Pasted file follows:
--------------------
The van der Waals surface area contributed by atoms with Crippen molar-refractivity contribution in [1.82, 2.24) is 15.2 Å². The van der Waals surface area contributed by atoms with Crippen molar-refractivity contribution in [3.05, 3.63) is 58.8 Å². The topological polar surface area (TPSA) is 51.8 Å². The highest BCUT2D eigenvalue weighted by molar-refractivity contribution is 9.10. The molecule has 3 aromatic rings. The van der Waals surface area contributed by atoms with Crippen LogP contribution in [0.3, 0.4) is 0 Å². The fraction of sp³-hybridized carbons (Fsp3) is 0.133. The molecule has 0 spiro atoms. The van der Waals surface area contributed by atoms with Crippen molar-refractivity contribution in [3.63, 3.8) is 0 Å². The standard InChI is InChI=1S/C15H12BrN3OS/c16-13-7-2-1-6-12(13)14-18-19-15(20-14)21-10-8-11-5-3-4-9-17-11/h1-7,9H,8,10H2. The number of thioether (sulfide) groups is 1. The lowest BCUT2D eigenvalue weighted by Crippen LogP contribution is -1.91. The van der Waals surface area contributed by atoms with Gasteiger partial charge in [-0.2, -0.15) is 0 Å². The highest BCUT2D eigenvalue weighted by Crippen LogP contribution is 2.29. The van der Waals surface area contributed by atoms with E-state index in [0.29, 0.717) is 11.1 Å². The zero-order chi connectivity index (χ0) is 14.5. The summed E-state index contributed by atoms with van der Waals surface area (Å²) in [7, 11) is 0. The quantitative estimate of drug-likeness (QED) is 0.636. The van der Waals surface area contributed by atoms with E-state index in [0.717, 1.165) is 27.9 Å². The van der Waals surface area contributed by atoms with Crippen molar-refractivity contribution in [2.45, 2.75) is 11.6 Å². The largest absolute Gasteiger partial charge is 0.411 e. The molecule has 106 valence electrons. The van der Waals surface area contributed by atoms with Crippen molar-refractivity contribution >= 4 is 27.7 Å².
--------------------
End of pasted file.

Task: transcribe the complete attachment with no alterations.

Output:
The van der Waals surface area contributed by atoms with Crippen molar-refractivity contribution in [1.82, 2.24) is 15.2 Å². The van der Waals surface area contributed by atoms with Crippen molar-refractivity contribution in [3.05, 3.63) is 58.8 Å². The topological polar surface area (TPSA) is 51.8 Å². The highest BCUT2D eigenvalue weighted by molar-refractivity contribution is 9.10. The molecule has 3 aromatic rings. The van der Waals surface area contributed by atoms with Crippen LogP contribution in [0.3, 0.4) is 0 Å². The fraction of sp³-hybridized carbons (Fsp3) is 0.133. The molecule has 0 spiro atoms. The van der Waals surface area contributed by atoms with Crippen molar-refractivity contribution in [3.63, 3.8) is 0 Å². The standard InChI is InChI=1S/C15H12BrN3OS/c16-13-7-2-1-6-12(13)14-18-19-15(20-14)21-10-8-11-5-3-4-9-17-11/h1-7,9H,8,10H2. The number of thioether (sulfide) groups is 1. The lowest BCUT2D eigenvalue weighted by Crippen LogP contribution is -1.91. The van der Waals surface area contributed by atoms with Gasteiger partial charge in [-0.2, -0.15) is 0 Å². The highest BCUT2D eigenvalue weighted by Crippen LogP contribution is 2.29. The van der Waals surface area contributed by atoms with E-state index in [0.29, 0.717) is 11.1 Å². The zero-order chi connectivity index (χ0) is 14.5. The summed E-state index contributed by atoms with van der Waals surface area (Å²) in [7, 11) is 0. The quantitative estimate of drug-likeness (QED) is 0.636. The van der Waals surface area contributed by atoms with E-state index in [0.717, 1.165) is 27.9 Å². The van der Waals surface area contributed by atoms with Crippen molar-refractivity contribution in [2.45, 2.75) is 11.6 Å². The largest absolute Gasteiger partial charge is 0.411 e. The molecule has 106 valence electrons. The van der Waals surface area contributed by atoms with Crippen molar-refractivity contribution >= 4 is 27.7 Å².